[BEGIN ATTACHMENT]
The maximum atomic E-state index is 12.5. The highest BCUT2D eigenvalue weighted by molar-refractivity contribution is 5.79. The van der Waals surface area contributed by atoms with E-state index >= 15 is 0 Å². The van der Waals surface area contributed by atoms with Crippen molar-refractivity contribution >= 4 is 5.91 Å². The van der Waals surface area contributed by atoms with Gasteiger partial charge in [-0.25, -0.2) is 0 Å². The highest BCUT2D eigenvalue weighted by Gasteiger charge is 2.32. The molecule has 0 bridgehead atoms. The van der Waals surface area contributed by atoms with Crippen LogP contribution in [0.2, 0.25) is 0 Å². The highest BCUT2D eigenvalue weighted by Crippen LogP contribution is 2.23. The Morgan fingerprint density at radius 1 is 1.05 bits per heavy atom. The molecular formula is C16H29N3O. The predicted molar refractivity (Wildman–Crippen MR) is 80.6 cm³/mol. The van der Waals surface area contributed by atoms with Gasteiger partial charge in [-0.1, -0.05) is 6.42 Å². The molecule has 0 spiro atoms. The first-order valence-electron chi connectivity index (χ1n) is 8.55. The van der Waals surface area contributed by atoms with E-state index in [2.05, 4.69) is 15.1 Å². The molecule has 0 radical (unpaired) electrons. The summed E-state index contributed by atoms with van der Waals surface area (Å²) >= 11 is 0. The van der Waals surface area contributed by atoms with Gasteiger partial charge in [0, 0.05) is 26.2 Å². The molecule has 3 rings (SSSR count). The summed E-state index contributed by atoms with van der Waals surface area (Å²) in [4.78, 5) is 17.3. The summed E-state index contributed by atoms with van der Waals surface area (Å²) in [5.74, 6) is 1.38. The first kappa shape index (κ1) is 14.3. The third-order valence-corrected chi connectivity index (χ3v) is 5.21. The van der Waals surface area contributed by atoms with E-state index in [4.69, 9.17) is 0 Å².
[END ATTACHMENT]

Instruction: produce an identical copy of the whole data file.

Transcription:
The maximum atomic E-state index is 12.5. The highest BCUT2D eigenvalue weighted by molar-refractivity contribution is 5.79. The van der Waals surface area contributed by atoms with E-state index >= 15 is 0 Å². The van der Waals surface area contributed by atoms with Crippen molar-refractivity contribution >= 4 is 5.91 Å². The van der Waals surface area contributed by atoms with Gasteiger partial charge in [-0.25, -0.2) is 0 Å². The highest BCUT2D eigenvalue weighted by Gasteiger charge is 2.32. The molecule has 0 bridgehead atoms. The van der Waals surface area contributed by atoms with Crippen LogP contribution in [0.2, 0.25) is 0 Å². The highest BCUT2D eigenvalue weighted by Crippen LogP contribution is 2.23. The Morgan fingerprint density at radius 1 is 1.05 bits per heavy atom. The molecular formula is C16H29N3O. The predicted molar refractivity (Wildman–Crippen MR) is 80.6 cm³/mol. The van der Waals surface area contributed by atoms with Gasteiger partial charge in [-0.1, -0.05) is 6.42 Å². The molecule has 0 spiro atoms. The first-order valence-electron chi connectivity index (χ1n) is 8.55. The van der Waals surface area contributed by atoms with E-state index in [2.05, 4.69) is 15.1 Å². The molecule has 0 radical (unpaired) electrons. The summed E-state index contributed by atoms with van der Waals surface area (Å²) >= 11 is 0. The van der Waals surface area contributed by atoms with Gasteiger partial charge in [0, 0.05) is 26.2 Å². The molecule has 3 rings (SSSR count). The summed E-state index contributed by atoms with van der Waals surface area (Å²) in [4.78, 5) is 17.3. The summed E-state index contributed by atoms with van der Waals surface area (Å²) in [5.74, 6) is 1.38. The first kappa shape index (κ1) is 14.3. The third-order valence-corrected chi connectivity index (χ3v) is 5.21. The van der Waals surface area contributed by atoms with E-state index in [4.69, 9.17) is 0 Å².